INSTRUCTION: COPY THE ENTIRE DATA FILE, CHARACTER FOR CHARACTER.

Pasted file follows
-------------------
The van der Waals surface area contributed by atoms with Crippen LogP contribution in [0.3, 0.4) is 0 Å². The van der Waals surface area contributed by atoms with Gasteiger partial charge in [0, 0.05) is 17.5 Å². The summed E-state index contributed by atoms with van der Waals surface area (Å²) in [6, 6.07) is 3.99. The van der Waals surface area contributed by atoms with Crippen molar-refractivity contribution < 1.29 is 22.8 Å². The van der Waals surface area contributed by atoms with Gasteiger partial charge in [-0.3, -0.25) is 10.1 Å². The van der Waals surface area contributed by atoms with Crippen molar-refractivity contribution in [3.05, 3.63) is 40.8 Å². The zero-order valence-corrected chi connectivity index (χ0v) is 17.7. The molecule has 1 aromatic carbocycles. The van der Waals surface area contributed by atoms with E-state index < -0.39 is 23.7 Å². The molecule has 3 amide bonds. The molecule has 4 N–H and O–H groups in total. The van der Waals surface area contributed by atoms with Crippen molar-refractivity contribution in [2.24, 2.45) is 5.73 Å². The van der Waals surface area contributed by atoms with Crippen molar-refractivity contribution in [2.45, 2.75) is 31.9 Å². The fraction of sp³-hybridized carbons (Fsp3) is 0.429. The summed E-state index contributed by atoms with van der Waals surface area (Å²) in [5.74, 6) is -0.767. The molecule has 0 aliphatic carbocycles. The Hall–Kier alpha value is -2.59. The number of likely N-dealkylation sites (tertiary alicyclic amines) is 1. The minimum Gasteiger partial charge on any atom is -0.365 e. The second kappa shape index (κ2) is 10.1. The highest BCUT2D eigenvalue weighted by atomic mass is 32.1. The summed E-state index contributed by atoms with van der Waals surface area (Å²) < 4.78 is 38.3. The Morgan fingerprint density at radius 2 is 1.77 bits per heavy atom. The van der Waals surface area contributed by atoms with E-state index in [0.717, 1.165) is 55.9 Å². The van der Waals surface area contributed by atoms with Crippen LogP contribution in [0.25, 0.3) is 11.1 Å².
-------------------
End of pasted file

The van der Waals surface area contributed by atoms with Crippen LogP contribution in [0.3, 0.4) is 0 Å². The van der Waals surface area contributed by atoms with Gasteiger partial charge in [0, 0.05) is 17.5 Å². The summed E-state index contributed by atoms with van der Waals surface area (Å²) in [6, 6.07) is 3.99. The van der Waals surface area contributed by atoms with Crippen molar-refractivity contribution < 1.29 is 22.8 Å². The van der Waals surface area contributed by atoms with Gasteiger partial charge in [-0.3, -0.25) is 10.1 Å². The van der Waals surface area contributed by atoms with Crippen molar-refractivity contribution in [3.05, 3.63) is 40.8 Å². The zero-order valence-corrected chi connectivity index (χ0v) is 17.7. The molecule has 1 aromatic carbocycles. The van der Waals surface area contributed by atoms with E-state index < -0.39 is 23.7 Å². The molecule has 3 amide bonds. The molecule has 4 N–H and O–H groups in total. The van der Waals surface area contributed by atoms with Crippen molar-refractivity contribution in [2.24, 2.45) is 5.73 Å². The van der Waals surface area contributed by atoms with Crippen molar-refractivity contribution in [2.45, 2.75) is 31.9 Å². The fraction of sp³-hybridized carbons (Fsp3) is 0.429. The summed E-state index contributed by atoms with van der Waals surface area (Å²) in [5.74, 6) is -0.767. The molecule has 0 aliphatic carbocycles. The Hall–Kier alpha value is -2.59. The number of likely N-dealkylation sites (tertiary alicyclic amines) is 1. The minimum Gasteiger partial charge on any atom is -0.365 e. The second kappa shape index (κ2) is 10.1. The highest BCUT2D eigenvalue weighted by atomic mass is 32.1. The summed E-state index contributed by atoms with van der Waals surface area (Å²) < 4.78 is 38.3. The Morgan fingerprint density at radius 2 is 1.77 bits per heavy atom. The van der Waals surface area contributed by atoms with E-state index in [0.717, 1.165) is 55.9 Å². The van der Waals surface area contributed by atoms with Crippen LogP contribution in [0.25, 0.3) is 11.1 Å².